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REF NO.: 60

SUBJECT: A new theory of how much kidney function is enough
DATE: Nov. 10, 2006

An article published today (Nov. 11) in the December issue of the journal Nuclear Medicine Communications proposes a new theory of the need for kidney function. The article relates that researchers working in St. John’s, Toronto and San Diego propose calculating the volume within the body that needs to be cleaned by the kidneys. The first author is Dr. Carl Wesolowski of Memorial University’s Faculty of Medicine. Dr. Paul Babyn, of the Hospital for Sick Children in Toronto, provided the data. Physicist Dr. Richard Puetter, of the University of California, San Diego, also worked on the new estimate of the need for kidney function.
            Dr. Wesolowski said the research started by looking for a mathematical formula that would allow for better cancer and infection treatment and detect mild renal disease. “Kidney function, itself, can be measured accurately,” he said. “However, an embarrassment for modern medical science is the lack of knowledge of just how much kidney function is needed for different body sizes. Such knowledge is especially important for the medical treatment of children, who increase in body size dramatically as they grow. The most popular current notion relates the need for kidney function to body surface area. Body surface area, in turn, is estimated by calculations developed in the 19th century and modified early in the 20th century.”
            Dr. Wesolowski said the rather surprising results of the team’s research indicate that fractal structures are involved in the need for kidney function. “Fractals show structure on all scales and do not become smooth at higher magnification, “he explained”. Rather fractals, just like branching trees and irregular coastlines, when examined at finer and finer scales show finer and finer detailed structures.”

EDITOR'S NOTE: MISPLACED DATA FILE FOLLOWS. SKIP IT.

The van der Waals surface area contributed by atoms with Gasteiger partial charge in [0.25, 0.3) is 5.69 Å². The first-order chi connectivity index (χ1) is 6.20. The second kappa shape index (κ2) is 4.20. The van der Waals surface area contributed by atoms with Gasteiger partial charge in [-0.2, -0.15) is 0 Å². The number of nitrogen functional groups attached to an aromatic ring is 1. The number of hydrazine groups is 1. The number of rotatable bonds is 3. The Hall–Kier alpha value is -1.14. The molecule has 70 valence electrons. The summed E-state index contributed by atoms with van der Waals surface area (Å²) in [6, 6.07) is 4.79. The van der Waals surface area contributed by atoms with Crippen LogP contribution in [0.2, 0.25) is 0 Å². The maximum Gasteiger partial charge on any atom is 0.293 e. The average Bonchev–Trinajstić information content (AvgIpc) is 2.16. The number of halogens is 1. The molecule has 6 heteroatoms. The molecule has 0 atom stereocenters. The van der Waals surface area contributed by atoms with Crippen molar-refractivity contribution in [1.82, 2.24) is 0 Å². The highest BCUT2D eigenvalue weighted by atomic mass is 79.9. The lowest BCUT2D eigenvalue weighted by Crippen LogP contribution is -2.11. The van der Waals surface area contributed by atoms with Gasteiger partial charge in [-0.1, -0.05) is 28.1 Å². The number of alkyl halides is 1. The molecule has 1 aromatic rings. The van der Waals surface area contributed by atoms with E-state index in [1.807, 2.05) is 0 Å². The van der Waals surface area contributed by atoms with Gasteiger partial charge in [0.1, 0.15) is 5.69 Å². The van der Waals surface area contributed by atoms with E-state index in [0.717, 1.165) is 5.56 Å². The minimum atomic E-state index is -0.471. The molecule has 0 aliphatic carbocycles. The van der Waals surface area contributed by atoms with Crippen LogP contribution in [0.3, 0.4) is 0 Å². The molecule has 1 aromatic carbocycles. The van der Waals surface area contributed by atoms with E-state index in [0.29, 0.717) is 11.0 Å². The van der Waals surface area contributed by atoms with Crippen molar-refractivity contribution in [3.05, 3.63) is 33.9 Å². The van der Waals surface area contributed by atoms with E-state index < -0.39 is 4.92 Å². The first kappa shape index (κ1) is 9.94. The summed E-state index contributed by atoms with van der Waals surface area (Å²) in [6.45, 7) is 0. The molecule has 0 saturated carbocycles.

While it is one thing to suspect that body surface area is not a good indicator of the rate of urine creation, Dr. Wesolowski said, “it is somewhat harder to present actual evidence as we do. Our work suggests that there is no functional relationship between body surface area and kidney function but rather that fractal structures are involved. Our hope is that our new method for calculating the need for kidney function will reduce drug side effects and inappropriate drug dosage in the treatment of cancer and infection, as well as allowing detection of mild kidney disease without the need for a biopsy. Only time and testing of our theory by other researchers will determine if we have succeeded.”
            This material was also presented at the November 2006 IEEE Nuclear Science Symposium, Medical Imaging Conference. The IEEE, Institute of Electrical and Electronics Engineers, Inc., is the world's leading professional association for the advancement of technology.

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